This could be a pretty cool show, because Krypton is kind of awesome. I love the Silver and Bronze Age comics set on Krypton, and one of my most prized comic book possessions is a digest of World of Krypton stories that tell the history and legends about the planet and its people. I’m definitely going to watch it, even though with the combined creative genius of Man of Steel and Once Upon a Time it’s probably going to really suck. Nonetheless, I am onboard. It’s something different, taking the whole “prequel” thing that shows have been doing lately to a whole new level. It’d be like if Gotham was set in the 1920s or something (also, THAT is a great idea; I’d definitely watch that).

However, I’m worried that we’re hitting a tipping point with super-based properties, especially from DC. They already have four shows airing now, plus iZombie is coming at some point next year. Supergirl and Titans are also in development at CBS and TNT respectively, and now we’re throwing Krypton into the mix. I’m a HUGE nerd, and I can’t even keep up with what we’ve got now. I’m months behind on Constantine because I just have too many shows on the go, superhero and otherwise, and I watch all of my favourites first. If I can’t keep up with four shows, how am I going to keep up with eight? And I’m their target demo.

I think Marvel is managing their television properties in a much smarter way. Agents of S.H.I.E.L.D is their only show that lasts an actual full season. Agent Carter is going to be an eight-episode event, while their slate of upcoming Netflix shows will run 13 episodes each and be released separately, creating a similar event feel for each one. The more contained approach seems like a better way to go about things. The shows don’t get drawn out or burn through all the cool characters quickly, and it requires less of an investment from fans.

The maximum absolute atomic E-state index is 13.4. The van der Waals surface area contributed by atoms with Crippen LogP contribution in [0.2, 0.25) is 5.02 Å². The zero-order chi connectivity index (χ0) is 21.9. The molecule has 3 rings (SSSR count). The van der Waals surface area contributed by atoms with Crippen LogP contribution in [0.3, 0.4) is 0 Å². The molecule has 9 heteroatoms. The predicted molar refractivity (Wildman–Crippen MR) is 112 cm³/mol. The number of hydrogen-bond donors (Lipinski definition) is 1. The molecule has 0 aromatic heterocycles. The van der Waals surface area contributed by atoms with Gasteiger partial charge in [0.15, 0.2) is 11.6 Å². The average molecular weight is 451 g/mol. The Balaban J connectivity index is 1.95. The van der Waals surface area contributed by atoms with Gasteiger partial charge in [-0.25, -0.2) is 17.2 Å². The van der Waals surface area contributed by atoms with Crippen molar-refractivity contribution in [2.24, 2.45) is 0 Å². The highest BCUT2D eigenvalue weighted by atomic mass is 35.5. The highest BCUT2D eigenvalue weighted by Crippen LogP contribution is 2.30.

In general, television is heading towards this model for serialized shows anyway, and this is how a lot of cable shows roll, but I think it’s a particularly good fit for superheroes. Especially on the major networks. There’s always a tension on network shows between serialization and stand alone stories, but comic books are all about serialization. People get bored when there’s a bunch of shows where the Flash just takes down some random dude and a bigger plot isn’t forwarded very much. Fans like the master plan, the build towards the big bad. That’s much better accomplished with a shorter, tighter season than the usual 22 to 24 episode run. All killer, no filler, if you will.

Plus, it keeps things special. A 13 episode show is an event you have to be there for because every episode matters. A regular show is just a show. It’ll pile up on the DVR and you’ll get to it eventually. Imagine if next year there’s an hour-long DC property on every single weeknight, which is a definite possibility. Imagine how full your DVR is going to be. You’re not always in the mood for superheroes, and shows are just going to end up falling through the cracks. Superheroes are a hot commodity and I understand wanting to cash in on that, but glutting the market isn’t good for anyone.

Anyway, I’m still excited for Krypton. I just have no idea when I’m going to watch it. I probably should get through this pile of Constantine first.